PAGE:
Tuesday, March 11, 2008

The Garden of Small Things

I have always loved anything in miniature. In childhood I favored Polly Pockets and those literary travesties "The Great Abridged Classics"; more recently my tastes have developed in the direction of baby shoes (for my niece and nephew) or tiny fruits like kiwis and kumquats. Call it a preference for the beautiful over the sublime, call it a weird girly fetish--whatever it is, I like small things.

So it would seem reasonable, would it not, that I would take to the greenhouse like a honeybee to her hive. In fact, the greenhouse terrifies me. The moment I pass through the creaking, top-hinged door and into the warm humidity of the greenhouse, I feel as though I am reverting to the awkwardness of adolescence. Tray corners reach out to me as though calculating the best possible angle to send them to the floor. Tender seedlings shiver in my passing. Thousands of tiny plants await my ministrations, and I suddenly understand why some people are afraid to hold a human infant.

In the greenhouse, my errors can be multiplied one hundred fold. I can make it too dry but also too damp. Too much cold and my tomatoes will never germinate; too much heat and I'll bake my little charges in their black plastic trays. And for all of the hardiness that a sea of blue-green leaves can bely in the morning, give them an afternoon of neglect and I'm suddenly standing in the vegetative ICU. The details dwell in the greenhouse. Yesterday, as we potted up everything from nasturtiums (lovely and big), to tomatoes (small and fragile, but still requiring no special tool but my hands), to Greek Oregano (microscopic and growing in knotted little bunches), I realized why the greenhouse so unsettles me. The greenhouse is the antithesis of spendthrift nature's fecundity.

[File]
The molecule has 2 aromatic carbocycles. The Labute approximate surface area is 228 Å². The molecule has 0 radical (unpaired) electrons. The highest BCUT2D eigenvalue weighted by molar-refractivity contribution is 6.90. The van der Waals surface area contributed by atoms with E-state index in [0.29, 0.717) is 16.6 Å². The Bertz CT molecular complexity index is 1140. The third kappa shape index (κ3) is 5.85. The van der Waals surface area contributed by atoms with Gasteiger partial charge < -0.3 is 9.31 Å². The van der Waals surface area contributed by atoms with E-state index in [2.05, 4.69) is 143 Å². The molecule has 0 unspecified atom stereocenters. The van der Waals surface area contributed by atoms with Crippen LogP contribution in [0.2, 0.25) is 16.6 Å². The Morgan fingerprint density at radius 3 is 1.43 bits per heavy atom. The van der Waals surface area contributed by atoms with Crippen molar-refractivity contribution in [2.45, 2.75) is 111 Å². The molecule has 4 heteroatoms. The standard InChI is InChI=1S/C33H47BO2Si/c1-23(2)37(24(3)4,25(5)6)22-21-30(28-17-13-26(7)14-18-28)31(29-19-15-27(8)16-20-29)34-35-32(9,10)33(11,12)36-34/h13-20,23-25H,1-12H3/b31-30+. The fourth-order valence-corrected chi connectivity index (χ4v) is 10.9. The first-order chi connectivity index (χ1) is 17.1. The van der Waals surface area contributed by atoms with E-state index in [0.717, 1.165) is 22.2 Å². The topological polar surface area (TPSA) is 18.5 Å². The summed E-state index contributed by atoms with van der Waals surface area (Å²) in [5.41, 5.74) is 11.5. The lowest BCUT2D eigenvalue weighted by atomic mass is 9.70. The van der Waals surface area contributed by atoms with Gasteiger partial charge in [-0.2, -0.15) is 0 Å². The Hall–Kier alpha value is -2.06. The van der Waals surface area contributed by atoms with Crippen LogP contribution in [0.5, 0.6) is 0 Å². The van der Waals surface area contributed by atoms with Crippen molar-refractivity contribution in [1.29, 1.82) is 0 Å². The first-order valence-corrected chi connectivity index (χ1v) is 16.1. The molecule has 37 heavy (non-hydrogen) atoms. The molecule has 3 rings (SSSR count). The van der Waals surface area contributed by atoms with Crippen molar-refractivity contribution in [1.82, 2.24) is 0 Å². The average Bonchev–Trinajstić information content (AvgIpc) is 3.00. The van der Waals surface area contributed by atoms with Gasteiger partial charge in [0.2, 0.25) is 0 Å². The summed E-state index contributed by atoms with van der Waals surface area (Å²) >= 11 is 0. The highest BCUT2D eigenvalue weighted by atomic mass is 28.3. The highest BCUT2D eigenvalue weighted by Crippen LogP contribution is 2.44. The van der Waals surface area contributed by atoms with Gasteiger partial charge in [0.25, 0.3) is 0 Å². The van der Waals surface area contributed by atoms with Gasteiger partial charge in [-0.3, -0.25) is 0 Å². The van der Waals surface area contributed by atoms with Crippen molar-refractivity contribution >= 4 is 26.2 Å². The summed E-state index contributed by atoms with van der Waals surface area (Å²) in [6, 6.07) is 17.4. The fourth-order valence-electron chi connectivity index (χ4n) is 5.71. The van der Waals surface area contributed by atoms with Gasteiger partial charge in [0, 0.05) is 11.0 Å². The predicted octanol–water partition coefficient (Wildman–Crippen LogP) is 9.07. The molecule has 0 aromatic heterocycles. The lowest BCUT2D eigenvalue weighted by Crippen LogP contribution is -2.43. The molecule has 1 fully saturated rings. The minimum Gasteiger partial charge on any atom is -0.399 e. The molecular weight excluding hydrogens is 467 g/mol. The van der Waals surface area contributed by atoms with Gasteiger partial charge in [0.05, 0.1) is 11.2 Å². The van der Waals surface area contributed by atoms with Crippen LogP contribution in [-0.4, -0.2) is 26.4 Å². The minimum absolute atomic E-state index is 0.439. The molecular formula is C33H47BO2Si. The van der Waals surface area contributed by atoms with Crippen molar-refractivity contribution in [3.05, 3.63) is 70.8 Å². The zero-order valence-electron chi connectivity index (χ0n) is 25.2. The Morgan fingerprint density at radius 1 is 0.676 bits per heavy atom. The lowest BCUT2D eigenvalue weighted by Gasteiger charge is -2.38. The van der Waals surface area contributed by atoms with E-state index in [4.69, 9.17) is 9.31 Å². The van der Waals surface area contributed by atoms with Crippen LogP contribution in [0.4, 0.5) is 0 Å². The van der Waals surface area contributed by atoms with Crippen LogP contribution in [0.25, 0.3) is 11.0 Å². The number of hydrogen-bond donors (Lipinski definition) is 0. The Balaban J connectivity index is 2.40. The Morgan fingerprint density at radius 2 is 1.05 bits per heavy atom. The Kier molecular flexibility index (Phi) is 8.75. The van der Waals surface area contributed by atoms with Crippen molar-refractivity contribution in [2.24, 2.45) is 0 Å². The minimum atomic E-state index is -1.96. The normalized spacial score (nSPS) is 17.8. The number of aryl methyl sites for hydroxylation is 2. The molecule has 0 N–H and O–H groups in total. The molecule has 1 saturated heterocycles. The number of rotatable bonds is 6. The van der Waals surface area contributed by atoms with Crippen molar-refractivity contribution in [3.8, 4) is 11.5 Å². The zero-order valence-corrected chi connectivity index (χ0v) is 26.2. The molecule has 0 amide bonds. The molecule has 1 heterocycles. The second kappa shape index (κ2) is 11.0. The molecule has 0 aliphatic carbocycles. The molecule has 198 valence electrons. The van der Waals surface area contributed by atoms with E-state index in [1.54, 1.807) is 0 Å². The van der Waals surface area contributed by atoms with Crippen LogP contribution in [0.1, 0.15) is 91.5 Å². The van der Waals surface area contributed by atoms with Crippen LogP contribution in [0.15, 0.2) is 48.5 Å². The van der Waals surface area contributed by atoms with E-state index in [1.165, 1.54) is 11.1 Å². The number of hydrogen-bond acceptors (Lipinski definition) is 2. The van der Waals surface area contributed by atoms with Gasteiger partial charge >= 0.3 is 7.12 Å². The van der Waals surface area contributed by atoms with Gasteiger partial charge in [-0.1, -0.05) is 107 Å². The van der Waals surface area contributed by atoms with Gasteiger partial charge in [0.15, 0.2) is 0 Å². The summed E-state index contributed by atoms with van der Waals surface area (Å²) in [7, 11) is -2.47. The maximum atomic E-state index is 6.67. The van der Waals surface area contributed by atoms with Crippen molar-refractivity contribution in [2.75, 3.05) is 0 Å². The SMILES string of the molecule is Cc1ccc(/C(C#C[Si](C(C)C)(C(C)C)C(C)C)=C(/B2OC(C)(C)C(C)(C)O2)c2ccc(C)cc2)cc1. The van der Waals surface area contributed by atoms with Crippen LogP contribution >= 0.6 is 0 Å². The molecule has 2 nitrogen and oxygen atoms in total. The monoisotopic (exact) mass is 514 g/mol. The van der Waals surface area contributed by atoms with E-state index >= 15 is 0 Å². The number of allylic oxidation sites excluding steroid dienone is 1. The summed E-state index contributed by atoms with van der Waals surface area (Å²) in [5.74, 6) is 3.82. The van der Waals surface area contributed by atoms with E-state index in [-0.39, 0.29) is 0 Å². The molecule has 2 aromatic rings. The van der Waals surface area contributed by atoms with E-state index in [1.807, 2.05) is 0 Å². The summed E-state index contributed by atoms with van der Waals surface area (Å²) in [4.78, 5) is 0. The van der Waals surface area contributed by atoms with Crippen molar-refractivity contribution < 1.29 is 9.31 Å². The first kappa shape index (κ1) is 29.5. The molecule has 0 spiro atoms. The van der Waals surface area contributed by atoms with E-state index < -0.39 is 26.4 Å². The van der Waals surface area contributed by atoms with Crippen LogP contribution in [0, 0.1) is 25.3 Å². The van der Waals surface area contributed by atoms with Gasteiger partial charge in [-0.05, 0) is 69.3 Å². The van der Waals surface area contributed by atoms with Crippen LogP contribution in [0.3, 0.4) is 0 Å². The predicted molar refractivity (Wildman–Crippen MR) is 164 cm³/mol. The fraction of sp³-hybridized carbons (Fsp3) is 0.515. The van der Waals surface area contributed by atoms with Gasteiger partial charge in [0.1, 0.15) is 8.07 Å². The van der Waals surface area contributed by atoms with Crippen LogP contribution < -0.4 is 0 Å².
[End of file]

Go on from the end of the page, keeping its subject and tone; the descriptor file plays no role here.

In A Pilgrim at Tinker Creek Annie Dillard muses on nature's fecundity and finds herself appalled at the cheapness of life. She reflects on the swarms of ants, the rivers that run red with salmon, the millions of eggs that one mother mayfly will lay, and the brutal fact that the vast majority will perish without ever reproducing. This wild extravagance, she notes, unsettles us in insects and animals, though not in plants. If, in a acre of flowers, competition culls the strong from the weak, I don't mind, so long as I get my field of flowers. But in the greenhouse, every tiny plant has its individual cell. The thin plastic walls of the trays transform a green carpet into a thousand discrete units, each clamoring for attention and optimal treatment. I'm no longer worrying about how the swiss chard is doing in general; I'm monitoring 4 trays of 100 swiss chard seedlings each. Did cell 36 in tray A look a bit wilty this morning? But only a few rows over the stems are showing signs of dampening off from too much water...

As we potted up, spacial considerations forced us to favor the healthiest plants with roomy new pots and leave their less hardy neighbors in the original close quarters. As we set aside one such half-tray of unhappy nasturtiums, Paige, my boss, lamented the waste of viable plants. That's the greenhouse for you, a pro-life haven. And what am I but a pro-choice farmer.

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